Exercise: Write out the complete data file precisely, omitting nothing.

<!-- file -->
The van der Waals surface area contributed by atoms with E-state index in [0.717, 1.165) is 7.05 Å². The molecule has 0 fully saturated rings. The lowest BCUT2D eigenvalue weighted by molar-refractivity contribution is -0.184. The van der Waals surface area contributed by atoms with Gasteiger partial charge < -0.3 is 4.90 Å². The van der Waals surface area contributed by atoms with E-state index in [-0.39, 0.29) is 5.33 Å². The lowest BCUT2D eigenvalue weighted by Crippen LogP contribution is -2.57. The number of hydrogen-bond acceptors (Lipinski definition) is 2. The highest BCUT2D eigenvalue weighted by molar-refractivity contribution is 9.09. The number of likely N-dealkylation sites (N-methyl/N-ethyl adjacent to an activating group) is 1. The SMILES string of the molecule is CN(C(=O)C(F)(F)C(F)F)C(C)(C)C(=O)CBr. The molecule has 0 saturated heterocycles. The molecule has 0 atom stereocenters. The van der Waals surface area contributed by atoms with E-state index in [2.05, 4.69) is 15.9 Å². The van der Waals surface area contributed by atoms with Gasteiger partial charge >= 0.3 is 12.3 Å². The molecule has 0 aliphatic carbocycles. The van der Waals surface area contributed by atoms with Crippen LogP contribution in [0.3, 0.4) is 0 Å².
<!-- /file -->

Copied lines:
The van der Waals surface area contributed by atoms with E-state index in [0.717, 1.165) is 7.05 Å². The molecule has 0 fully saturated rings. The lowest BCUT2D eigenvalue weighted by molar-refractivity contribution is -0.184. The van der Waals surface area contributed by atoms with Gasteiger partial charge < -0.3 is 4.90 Å². The van der Waals surface area contributed by atoms with E-state index in [-0.39, 0.29) is 5.33 Å². The lowest BCUT2D eigenvalue weighted by Crippen LogP contribution is -2.57. The number of hydrogen-bond acceptors (Lipinski definition) is 2. The highest BCUT2D eigenvalue weighted by molar-refractivity contribution is 9.09. The number of likely N-dealkylation sites (N-methyl/N-ethyl adjacent to an activating group) is 1. The SMILES string of the molecule is CN(C(=O)C(F)(F)C(F)F)C(C)(C)C(=O)CBr. The molecule has 0 saturated heterocycles. The molecule has 0 atom stereocenters. The van der Waals surface area contributed by atoms with E-state index in [2.05, 4.69) is 15.9 Å². The van der Waals surface area contributed by atoms with Gasteiger partial charge >= 0.3 is 12.3 Å². The molecule has 0 aliphatic carbocycles. The van der Waals surface area contributed by atoms with Crippen LogP contribution in [0.3, 0.4) is 0 Å².